Matt: The Phillies missed the postseason by one game and finished seven back of the Braves for the NL East crown. Anyone who followed the team closely last year knows that it is no exaggeration that the bullpen blew a dozen games or more. They were the sole reason that the Phillies didn’t make the playoffs and contend for first place. New president Dave Dombrowski has made improving the pen talent and depth a major priority this off-season. He brought in Archie Bradley, Jose Alvarado, Brandon Kintzler, Hector Rondon, Tony Watson, Sam Coonrod and more. They will add to returnee Hector Neris and a couple up-n-comers, Damon Jones and Connor Brogdon, to form a much improved group this coming season.
David: I mean it can’t get much worse, right?
In all seriousness, Dave Dombrowski and the Phillies have done a sneaky good job of improving the ‘pen this offseason. Archie Bradley and Jose Alvarado were solid additions, and minor-league invites Brandon Kintzler and Tony Watson should make the roster when it’s all said and done. Younger arms like Connor Brogdon, Spencer Howard, and JoJo Romero are expected to crack the Opening Day bullpen as well. The Phillies had the second worst bullpen in baseball history last season, it pretty much has to get better.
C70: Alec Bohm had a great start to his career. What are the expectations for him this year as he starts his first full schedule?
Ethan: So, he didn’t hit for much “over the fence” power in 2020, something that was one of his plus tools in the minors. However, the doubles power has to eventually grow into that home run power with more major league reps. Of course, there is also the possibility that with more teams seeing him means more holes are found. However, most players that talk about him talk about how advanced his approach is, and how much he is learning in so fast a time with the team. His defense is certainly an issue, but expecting a 3-4 WAR season from Bohm is not out of the realm of possibility. In fact, it might almost be expected.
Matt: This doesn’t look like the kind of young guy who will fall victim to a “sophomore slump”, he is the real deal. Bohm is not only an outstanding hitter with a discerning eye, but has reportedly improved his defense at the hot corner as well. He hit .338 with a .400 OBP over 180 plate appearances, and I wouldn’t be surprised to see something close to those numbers over a full campaign. This year, given a full season, I could also see something like 25 homers and 90 RBIs.
David: Alec Bohm is a guy who I am exuberantly confident about. He has the poise of a ten-year veteran at the plate. It’s a tad ambitious, but I actually think he’ll get some All Star consideration this season. His average should hang around the .280-.290 area and his power will only improve with age. His defense still needs some work, but his offense is extremely polished for someone who’s yet to play a full 162.
C70: What is your expectation for this team this coming season?
Ethan: This might be local writer bias, but this team will be a playoff fighter. That doesn’t necessarily mean they’ll make it. The National League is actually pretty deep this year at the top, with Atlanta, Los Angeles and San Diego almost assured of three playoff spots. But the Phillies aren’t that far behind, or at least as far behind as people think. The lineup was excellent last year and is mostly running it back only with a full season of Bohm. The top trio of Aaron Nola/Zack Wheeler/Zach Eflin can hang with anyone in the league. It’s the bullpen. If the bullpen can be at least average or even a tick above, they’re going to be in the thick of it.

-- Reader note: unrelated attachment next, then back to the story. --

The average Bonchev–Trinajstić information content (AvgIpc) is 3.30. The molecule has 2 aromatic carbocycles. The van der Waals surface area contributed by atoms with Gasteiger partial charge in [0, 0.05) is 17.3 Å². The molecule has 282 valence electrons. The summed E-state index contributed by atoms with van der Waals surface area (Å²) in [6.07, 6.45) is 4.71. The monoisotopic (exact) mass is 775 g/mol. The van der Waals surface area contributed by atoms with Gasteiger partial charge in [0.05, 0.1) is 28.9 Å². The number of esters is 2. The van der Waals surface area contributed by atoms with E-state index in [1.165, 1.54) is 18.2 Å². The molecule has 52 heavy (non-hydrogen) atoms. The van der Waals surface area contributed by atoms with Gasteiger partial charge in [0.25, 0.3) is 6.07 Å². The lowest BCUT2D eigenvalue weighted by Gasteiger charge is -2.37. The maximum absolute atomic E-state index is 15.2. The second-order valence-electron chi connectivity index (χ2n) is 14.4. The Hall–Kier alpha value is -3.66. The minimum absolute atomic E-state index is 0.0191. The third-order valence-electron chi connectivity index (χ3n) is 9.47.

Matt: For me, given health, this is a playoff team. The offense, which was top five in MLB a year ago in producing runs, has returned intact. Nola and Wheeler atop the rotation are joined by an improving Zach Eflin in the rotation. Backing them are a group that includes newcomers Chase Anderson and Matt Moore and returnees Spencer Howard and Vince Velasquez. I wouldn’t be surprised if Howard and Vinnie open the season as more bullpen depth, in fact. This is the year that Joe Girardi brings ‘Red October’ back to Citizens Bank Park.
David: Above .500, cracking the postseason in that second Wild Card spot. The NL East is an absolute gauntlet, so this will be no easy task, but the Phillies have enough star power and a good enough front office to finally get back into October baseball. They’ve already wasted two years of Bryce Harper’s prime – doing whatever it takes to get him to the playoffs this season needs to be a priority.
C70: Overall, what sort of grade would you give this organization and why?
Ethan: At the major league level, with a competent president in Dave Dombrowski and a general manager in Sam Fuld, there is stability and direction for the first time in a while there. At the minor league level, they’re still a ways away if only because 2020 being lost wiped out the opportunity for some players to take a necessary step forward. Mick Abel will be the steal of the 2020 draft in time, but the system desperately needs a season this year to develop players. So overall, I’d give them a B-.
Matt: I am giving the organization a cautious ‘B’ grade because of the change in front office personnel to Dombrowski and company, and the way he has approached improving the bullpen and adding a couple of veteran starting pitching options. Many fans of the team were down over the first half of the winter. But when that front office change came, and then the Realmuto-Gregorius signings happened, the clouds parted and the sun came out. Forget COVID-19, Phillies Fever is back in Philadelphia in 2021!
David: B-. The organization is still reeling from the mistakes of the previous regime, but I have to give them some credit for continuously being willing to spend. Owner John Middleton handed over the checkbook this winter, allowing Dombrowski to bring back the likes of Realmuto and Didi Gregorius. I’m still not sure how this whole Dombrowski experiment is going to work out, but one thing’s for certain – you don’t hire a guy like Dombrowsk unless you’re trying to win. I’m always pro-winning and pro-spending when it comes to baseball, so I definitely have the Phillies as an “above average“ organization at the moment.